I spent one day with a hospice nurse at a V.N.A (visiting nurse association) in Western Mass in the fall of 2006. During that day alone I first decided to become a hospice nurse; and then I decided to not become a hospice nurse.
I drove to the V.N.A office the morning of my hospice rotation with determination and an iron will. Having avoided assignments to many dying patients throughout the first few years of school, I was nervous. I was worried that being around dying people would dredge up some personal memories I was well aware of, but not ready to deal with.
Within two hours to my surprise, I thought I had found my calling.*
Each visit I spent with any of these men and women in their homes was an honor. I felt like talking to them, hearing their stories and bringing them comfort was a chance to touch something sacred.
Death is mysterious. Most people have never seen a dead body, unless they have been to a memorial service which involves a viewing of the corpse. By then it has been injected, stuffed and made up and is more of a prop than anything else. Many people have never seen someone die, and never will.
Being with these men and women, the mystery of death didn't scare me; it beckoned me. My own losses didn't haunt me; they fueled me. ** I wanted to understand how to serve people in their final moments. I felt a surge of passion for helping every person die with dignity, and in the way of their choosing. You want Elvis records playing? You want your plants near your bed? Ok. You want me to throw all the plants away? I will. You want a Rabbi? A priest? A Popsicle? I will bring it. You will be a human being until the end.
But you already know that I changed my mind by the end of that one day, because that's how I started this piece. By 2pm I became intimidated and afraid. And what ended up scaring me was one thing and one thing only:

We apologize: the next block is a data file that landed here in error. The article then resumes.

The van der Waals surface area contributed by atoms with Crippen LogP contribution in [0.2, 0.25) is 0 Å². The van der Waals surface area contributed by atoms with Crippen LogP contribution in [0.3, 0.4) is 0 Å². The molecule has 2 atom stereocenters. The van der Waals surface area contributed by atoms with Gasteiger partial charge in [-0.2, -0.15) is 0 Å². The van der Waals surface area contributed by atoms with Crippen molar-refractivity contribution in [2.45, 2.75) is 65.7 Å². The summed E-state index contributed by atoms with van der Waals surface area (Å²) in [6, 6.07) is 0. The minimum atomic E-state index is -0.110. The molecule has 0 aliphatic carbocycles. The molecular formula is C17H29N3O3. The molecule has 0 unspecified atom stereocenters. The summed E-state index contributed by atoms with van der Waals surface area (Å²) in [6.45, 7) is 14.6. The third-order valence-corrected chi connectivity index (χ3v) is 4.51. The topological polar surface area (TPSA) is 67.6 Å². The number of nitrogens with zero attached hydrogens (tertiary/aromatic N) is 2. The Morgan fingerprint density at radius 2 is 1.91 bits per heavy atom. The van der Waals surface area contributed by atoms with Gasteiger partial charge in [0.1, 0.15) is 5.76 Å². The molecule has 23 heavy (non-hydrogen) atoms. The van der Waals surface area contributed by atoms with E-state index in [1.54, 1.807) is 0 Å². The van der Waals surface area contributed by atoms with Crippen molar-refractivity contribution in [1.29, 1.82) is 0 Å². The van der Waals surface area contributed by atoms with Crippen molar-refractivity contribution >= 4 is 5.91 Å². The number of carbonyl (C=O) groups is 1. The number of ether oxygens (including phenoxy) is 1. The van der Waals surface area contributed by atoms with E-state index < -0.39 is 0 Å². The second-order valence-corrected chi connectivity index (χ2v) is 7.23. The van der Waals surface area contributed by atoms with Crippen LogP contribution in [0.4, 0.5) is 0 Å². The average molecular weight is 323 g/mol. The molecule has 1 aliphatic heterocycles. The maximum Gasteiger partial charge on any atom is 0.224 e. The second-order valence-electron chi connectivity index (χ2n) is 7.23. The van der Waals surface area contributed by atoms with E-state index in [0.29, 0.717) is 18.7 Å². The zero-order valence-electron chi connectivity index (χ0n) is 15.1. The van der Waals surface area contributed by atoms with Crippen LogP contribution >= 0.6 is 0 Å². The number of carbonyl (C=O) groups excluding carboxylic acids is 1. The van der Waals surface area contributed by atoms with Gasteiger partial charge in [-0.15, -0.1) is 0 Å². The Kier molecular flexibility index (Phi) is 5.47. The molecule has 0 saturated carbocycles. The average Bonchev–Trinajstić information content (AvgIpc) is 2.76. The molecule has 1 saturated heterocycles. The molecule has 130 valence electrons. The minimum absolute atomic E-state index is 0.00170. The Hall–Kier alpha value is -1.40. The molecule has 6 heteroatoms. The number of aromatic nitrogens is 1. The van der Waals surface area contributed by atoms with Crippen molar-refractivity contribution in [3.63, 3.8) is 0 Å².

As we were driving away from our last house my preceptor said to me, "In the end we use the morphine more and more frequently. It allows them to be completely comfortable. Sometimes it might be that last push of morphine that slows their respiration rate down completely. That's hard. But you do it anyway."
Essentially, a measure of comfort in the very end can be the thing that hurries death.
Now, obviously, the person is dying. There is a protocol to prevent life saving measures. It's called a DNR. The person is going to die now or in ten minutes and we're not going to prevent it. Furthermore, his quality of life is dependent on the comfort measures between now and then. So does it matter if the push you give pushes him over?
If you kill him to comfort him?
Logically, no. But the idea stopped me cold in all my young nursing student zeal. I tried not to think about it for the rest of school.
Now, more and more often it seems, end of life care is a part of my job. I didn't seek it out, but I also stopped running from it. And then I started to feel the same sense of purpose and honor I had before. And sometimes the choices that fall on health care providers are very, very hard. But someone has to make them; someone has to act in accordance with the patient's wishes when the patient can no longer wish out loud.
It's important to figure out your own feelings before you're on the other end of that morphine. Although sometimes we surprise ourselves in moments of extreme trials, going into them unarmed with knowledge of self is dangerous. It can cause loss of objectivity and emotional panic, which is no place to make life or death decisions from.
I'm curious to know what other folks, both medical and non medical, think since it's a topic that came up amongst my co workers last night.
Keep in mind, although this is sure to open up the topic of assisted suicide, that's not what I'm talking about here. The patient hasn't asked for medical assistance to terminate life. He has asked to be allowed to die, comfortably.
* To be fair, I am kind of constantly thinking I've found my calling.
** Keep in mind, this was all in one shift. In one day.